SVG. Being prepared

For the past few weeks I have been discussing the proposed
W3C standard for displaying vector graphics over the
Internet. The format is called SVG for "Scalar Vector
Graphics" and the first two articles in the series are
available at:

SVG is text based so that it can be written with a standard
text editor. This is both an advantage and one of its few
limitations. Like HTML it can by created, edited and easily
exchanged between developers that understand the format. Text
based graphics however, require more bandwidth than binary
formats than can be well over 10 times more compact than
their text equivalents. Even so, SVG format files that make
extensive use of vector based graphics, will be very compact
compared the DHTML files that rely on bitmap images.

The ability to edit an SVG file may also be problematic. This
is not because there is any reason why anyone that is capable
of understanding HTML tags should not be able to create an
SVG equivalent but because of the far more advanced
capabilities that SVG provides. The real issue is what is SVG
expected to do in comparison to HTML or DHTML?

Once you start to explore SVG you will realize that it is a
very powerful graphics format. It provides many features and
capabilities that HTML or even Dynamic HTML just cannot.
Dynamic HTML however, has proven to be far too complex for
the vast majority of web developers to master by coding
directly. SVG's capabilities and consequently its
complexities are far more extensive than Dynamic HTML.

This begs the question: "What is a web developer expected to
code in SVG that they cannot already do in HTML?"

This is a very valid question not because SVG does not
provide substantially more features than HTML but because
accessing these advanced features effectively may simply be
beyond the vast majority of people's capabilities.

Another important question is where does SVG fit in relation
to HTML and existing vector based products such as Flash?

I talked a bit about Flash two weeks ago in the marketing
article at: www.imswebtips.com/issue57top2.htm . There
is no doubt that SVG and Flash are at many levels competing
technologies. There is consequently a significant battle
developing between the two camps with Macromedia promoting
Flash and Adobe, IBM and many others championing SVG. It has
many similarities to the fight between Beta and VHS. Beta was
developed and controlled by Sony that hoped to dominate and
control the video market. Everyone else consequently adopted
the open VHS standard that eventually became the primary

I am in no position to foresee the outcome of this battle.
There are too many major companies with their own agendas
involved. I personally would pick SVG because it has been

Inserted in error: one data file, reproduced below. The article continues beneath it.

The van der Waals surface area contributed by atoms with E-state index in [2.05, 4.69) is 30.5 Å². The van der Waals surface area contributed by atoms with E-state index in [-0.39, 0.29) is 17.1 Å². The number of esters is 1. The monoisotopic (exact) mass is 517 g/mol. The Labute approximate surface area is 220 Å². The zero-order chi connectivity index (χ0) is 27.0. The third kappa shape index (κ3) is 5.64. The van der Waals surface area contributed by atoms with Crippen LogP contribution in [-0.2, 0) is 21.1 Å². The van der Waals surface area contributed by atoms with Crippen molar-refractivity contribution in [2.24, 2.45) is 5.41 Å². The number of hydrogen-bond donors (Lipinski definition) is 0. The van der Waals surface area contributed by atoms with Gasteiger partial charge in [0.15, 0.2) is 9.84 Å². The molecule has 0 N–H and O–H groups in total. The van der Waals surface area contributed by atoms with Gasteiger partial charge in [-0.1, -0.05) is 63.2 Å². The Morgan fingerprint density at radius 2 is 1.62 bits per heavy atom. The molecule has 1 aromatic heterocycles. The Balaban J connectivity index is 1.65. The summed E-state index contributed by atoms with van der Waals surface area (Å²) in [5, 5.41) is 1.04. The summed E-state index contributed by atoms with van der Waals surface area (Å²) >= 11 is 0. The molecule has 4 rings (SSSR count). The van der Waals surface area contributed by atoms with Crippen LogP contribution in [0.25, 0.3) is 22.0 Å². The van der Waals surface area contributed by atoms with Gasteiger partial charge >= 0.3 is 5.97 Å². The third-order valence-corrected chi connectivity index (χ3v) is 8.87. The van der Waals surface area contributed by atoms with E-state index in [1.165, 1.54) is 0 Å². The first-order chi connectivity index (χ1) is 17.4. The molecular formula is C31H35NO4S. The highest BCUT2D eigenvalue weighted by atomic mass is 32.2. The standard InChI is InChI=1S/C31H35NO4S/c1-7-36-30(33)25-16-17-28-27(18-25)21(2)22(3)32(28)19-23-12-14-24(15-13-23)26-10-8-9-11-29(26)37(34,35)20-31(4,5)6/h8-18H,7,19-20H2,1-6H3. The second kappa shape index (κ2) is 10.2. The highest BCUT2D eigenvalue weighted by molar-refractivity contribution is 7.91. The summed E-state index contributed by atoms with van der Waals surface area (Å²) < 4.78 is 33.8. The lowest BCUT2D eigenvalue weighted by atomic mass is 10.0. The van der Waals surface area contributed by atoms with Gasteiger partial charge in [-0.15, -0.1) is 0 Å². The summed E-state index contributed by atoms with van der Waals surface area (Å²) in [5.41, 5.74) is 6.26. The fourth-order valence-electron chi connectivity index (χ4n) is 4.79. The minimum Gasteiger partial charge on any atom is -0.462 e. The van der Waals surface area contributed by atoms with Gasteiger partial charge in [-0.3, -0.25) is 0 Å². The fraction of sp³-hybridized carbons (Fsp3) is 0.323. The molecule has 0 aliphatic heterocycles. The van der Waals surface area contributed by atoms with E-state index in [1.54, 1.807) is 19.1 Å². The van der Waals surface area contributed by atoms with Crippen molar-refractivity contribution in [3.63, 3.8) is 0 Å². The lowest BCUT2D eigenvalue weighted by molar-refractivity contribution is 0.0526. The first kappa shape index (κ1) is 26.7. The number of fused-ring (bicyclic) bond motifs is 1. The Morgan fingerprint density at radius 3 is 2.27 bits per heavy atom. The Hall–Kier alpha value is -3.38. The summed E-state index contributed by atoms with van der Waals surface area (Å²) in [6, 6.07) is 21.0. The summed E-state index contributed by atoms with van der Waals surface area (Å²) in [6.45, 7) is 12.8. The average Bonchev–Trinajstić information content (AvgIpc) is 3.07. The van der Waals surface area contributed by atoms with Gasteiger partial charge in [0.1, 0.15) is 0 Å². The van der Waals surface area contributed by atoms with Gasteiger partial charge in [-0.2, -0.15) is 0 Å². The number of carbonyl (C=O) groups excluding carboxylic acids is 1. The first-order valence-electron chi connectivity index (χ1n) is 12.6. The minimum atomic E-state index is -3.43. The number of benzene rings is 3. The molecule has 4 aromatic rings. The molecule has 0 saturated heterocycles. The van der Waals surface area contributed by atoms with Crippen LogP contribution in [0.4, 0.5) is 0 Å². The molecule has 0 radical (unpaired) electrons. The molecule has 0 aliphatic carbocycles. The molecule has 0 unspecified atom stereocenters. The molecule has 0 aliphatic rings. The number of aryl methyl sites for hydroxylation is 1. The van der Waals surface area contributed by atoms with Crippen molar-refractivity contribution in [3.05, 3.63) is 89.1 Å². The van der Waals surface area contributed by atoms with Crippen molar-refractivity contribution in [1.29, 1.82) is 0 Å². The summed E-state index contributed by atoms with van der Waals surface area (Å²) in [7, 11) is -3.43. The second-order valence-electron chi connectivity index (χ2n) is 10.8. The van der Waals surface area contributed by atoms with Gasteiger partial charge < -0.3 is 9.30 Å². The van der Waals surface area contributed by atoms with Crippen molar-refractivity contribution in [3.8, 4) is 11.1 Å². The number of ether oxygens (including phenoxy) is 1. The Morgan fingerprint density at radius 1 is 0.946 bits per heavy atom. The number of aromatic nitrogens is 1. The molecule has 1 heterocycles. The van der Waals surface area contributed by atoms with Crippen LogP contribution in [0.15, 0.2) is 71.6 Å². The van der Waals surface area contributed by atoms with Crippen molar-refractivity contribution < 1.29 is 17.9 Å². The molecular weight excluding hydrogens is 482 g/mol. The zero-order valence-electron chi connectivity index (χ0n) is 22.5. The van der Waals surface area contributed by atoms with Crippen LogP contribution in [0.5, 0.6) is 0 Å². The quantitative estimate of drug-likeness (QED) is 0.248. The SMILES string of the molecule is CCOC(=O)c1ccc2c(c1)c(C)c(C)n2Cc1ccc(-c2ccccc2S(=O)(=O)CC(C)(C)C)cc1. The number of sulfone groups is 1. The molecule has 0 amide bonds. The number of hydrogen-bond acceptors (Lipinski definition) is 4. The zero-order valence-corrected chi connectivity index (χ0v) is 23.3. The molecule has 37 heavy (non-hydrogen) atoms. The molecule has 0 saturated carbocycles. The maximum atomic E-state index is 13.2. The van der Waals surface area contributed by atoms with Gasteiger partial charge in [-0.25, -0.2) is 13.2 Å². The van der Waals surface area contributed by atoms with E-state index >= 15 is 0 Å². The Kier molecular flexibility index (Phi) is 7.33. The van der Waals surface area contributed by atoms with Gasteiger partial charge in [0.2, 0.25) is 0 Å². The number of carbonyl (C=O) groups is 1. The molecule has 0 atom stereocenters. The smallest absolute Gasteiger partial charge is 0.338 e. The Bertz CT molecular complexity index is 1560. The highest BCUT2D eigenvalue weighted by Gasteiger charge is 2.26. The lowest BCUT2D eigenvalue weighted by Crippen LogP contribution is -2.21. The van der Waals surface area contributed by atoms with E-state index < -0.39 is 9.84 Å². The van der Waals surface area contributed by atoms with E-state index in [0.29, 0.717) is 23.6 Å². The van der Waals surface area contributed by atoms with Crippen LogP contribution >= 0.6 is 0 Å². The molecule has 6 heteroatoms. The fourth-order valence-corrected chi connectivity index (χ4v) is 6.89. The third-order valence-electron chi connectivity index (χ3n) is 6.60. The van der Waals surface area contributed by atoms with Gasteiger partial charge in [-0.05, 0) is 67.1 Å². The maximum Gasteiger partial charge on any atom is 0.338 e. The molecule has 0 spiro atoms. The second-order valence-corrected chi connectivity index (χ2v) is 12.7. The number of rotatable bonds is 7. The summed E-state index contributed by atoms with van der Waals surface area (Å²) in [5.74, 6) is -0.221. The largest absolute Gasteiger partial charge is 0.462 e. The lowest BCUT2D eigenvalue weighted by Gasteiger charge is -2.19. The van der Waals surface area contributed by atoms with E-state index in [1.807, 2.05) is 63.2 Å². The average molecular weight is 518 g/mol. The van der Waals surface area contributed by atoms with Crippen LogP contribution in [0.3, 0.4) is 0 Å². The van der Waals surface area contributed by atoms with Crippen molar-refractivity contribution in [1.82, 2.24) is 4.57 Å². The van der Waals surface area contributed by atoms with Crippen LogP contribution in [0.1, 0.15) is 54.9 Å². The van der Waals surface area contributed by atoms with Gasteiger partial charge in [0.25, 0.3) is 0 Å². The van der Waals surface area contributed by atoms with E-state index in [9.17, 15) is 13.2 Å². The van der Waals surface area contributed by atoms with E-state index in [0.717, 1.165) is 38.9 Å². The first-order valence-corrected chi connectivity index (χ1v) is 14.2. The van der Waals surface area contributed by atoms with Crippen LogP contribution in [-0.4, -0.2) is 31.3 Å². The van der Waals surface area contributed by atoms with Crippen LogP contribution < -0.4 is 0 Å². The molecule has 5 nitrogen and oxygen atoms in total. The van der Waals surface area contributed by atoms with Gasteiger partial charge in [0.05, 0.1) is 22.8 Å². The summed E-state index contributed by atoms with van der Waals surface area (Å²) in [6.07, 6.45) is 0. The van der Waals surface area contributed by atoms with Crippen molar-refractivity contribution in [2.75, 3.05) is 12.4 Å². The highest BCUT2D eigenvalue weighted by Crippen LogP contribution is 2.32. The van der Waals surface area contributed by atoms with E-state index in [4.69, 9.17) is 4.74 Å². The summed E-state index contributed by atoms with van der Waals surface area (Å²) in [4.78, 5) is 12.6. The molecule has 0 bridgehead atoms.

carefully developed as a standardized open format that works
in conjunction with many other standard formats such as XML,
SMIL and HTML. But as an Internet graphics animation
developer, my opinion is probably biased. I obviously would
prefer access to a format I can work with and use.

How SVG relates to HTML is a little less clear. If all else
where equal I would ask why use HTML when SVG offers so many
additional features. If that were the case, I would expect
more and more web sites to adopt SVG until HTML became a
relatively minor format on the WWW.

As I mentioned above, the advanced features in SVG are
probably too advanced to code or use effectively by most
people. Written information, of which this newsletter is a
simple example, does not need advanced interactive
capabilities. If it had them, then it would no longer be a
newsletter but something else. Like novels and most
magazines, many web sites do not need multimedia. If they do
not need multi-media capabilities then SVG is not necessary.

I suspect that HTML will be around for a long time as a
simple and effective means to create a major portion of the
content for the WWW. SVG or its equivalent will grow quite
significantly over the next few years as the format of choice
for most business, entertainment and professional sites.

I had intended to discuss some of the specific code in SVG
this week. I am working with it quite extensively at this
point but I felt it was important for developers to get an
idea of what its likely impact will be. Whether it is SVG or
a competing technology, I suspect that over the next year or
two we are going to experience a dramatic shift in the
delivery format of content over the WWW.

Next week I will post some SVG examples and explain how they
are done.

"IMS Web Tips" ISSN 1488-7088
© Copyright 2000 Virtual Mechanics

"IMS Web Tips" is a weekly news letter for all web site managers regardless of experience who are looking for detailed information on creating, maintaining and promoting their web sites.

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